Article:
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Rea Vaya makes taxi men rich

08 March 2016 - 02:49 By Olebogeng Molatlhwa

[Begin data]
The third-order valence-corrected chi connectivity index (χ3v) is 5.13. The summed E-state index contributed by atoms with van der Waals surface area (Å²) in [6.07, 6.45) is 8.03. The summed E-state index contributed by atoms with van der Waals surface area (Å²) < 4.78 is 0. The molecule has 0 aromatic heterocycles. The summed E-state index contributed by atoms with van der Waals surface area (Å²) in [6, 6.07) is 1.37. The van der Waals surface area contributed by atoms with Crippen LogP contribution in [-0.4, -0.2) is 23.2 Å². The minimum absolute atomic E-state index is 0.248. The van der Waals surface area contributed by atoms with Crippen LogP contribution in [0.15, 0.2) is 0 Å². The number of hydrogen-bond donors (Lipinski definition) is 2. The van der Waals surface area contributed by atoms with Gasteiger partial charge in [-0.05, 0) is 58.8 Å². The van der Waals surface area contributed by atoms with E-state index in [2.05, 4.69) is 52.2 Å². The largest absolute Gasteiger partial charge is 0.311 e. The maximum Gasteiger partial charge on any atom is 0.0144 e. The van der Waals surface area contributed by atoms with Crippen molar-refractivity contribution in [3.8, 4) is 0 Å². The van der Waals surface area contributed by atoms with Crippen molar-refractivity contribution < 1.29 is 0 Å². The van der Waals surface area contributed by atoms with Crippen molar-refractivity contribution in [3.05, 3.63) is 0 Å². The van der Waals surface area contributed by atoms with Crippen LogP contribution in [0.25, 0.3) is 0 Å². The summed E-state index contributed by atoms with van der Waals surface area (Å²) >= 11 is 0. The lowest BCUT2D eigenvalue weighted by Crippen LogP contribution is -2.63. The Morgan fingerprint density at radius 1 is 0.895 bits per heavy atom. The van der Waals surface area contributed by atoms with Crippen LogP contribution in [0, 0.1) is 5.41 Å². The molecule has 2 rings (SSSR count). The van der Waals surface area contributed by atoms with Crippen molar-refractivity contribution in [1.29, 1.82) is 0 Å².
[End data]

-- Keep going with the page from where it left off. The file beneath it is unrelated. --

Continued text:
Taxi owners are striking it rich through Johannesburg's bus rapid transit system, popularly known as Rea Vaya. The owners of 317 minibus taxis were paid R263-million for agreeing to have their vehicles taken off the road. Each owner pocketed about R830,000 per taxi, referred to as compensation for restraint of trade, a condition for removing the taxi off the road in favour of Rea Vaya buses.The 317 taxis make way for Phase 1B of Rea Vaya, which ferries passengers from Soweto through Noordgesig, Pennyville, Riverlea, Bosmont, Coronationville, Newclare, Westbury, Westdene, Melville, Auckland Park, Parktown and Braamfontein to the central business district.In addition to the compensation, taxi owners will also be paid R2.6-billion, or R221-million annually, to operate the bus system for the next 12 years.The City of Johannesburg signed an agreement in June 2015 with operating company Ditsamaiso for the operation of routes along Phase 1B. Negotiations lasted two years, resulting in affected taxi and bus operators becoming shareholders in Rea Vaya.Phase 1A and 1B of the Rea Vaya project was built at an estimated cost of R3-billion, but despite the huge amounts spent, the bus system is unable to reach the required passenger volumes for a system of its kind because of a lack of adequate passengers along the routes.The city's executive director of transportation, Lisa Seftel - speaking last year at the Transport Forum Month of Transport Celebrations held at the University of Johannesburg - said Rea Vaya was exposed to about 10000 commuters who could use the service along Johannesburg corridors...

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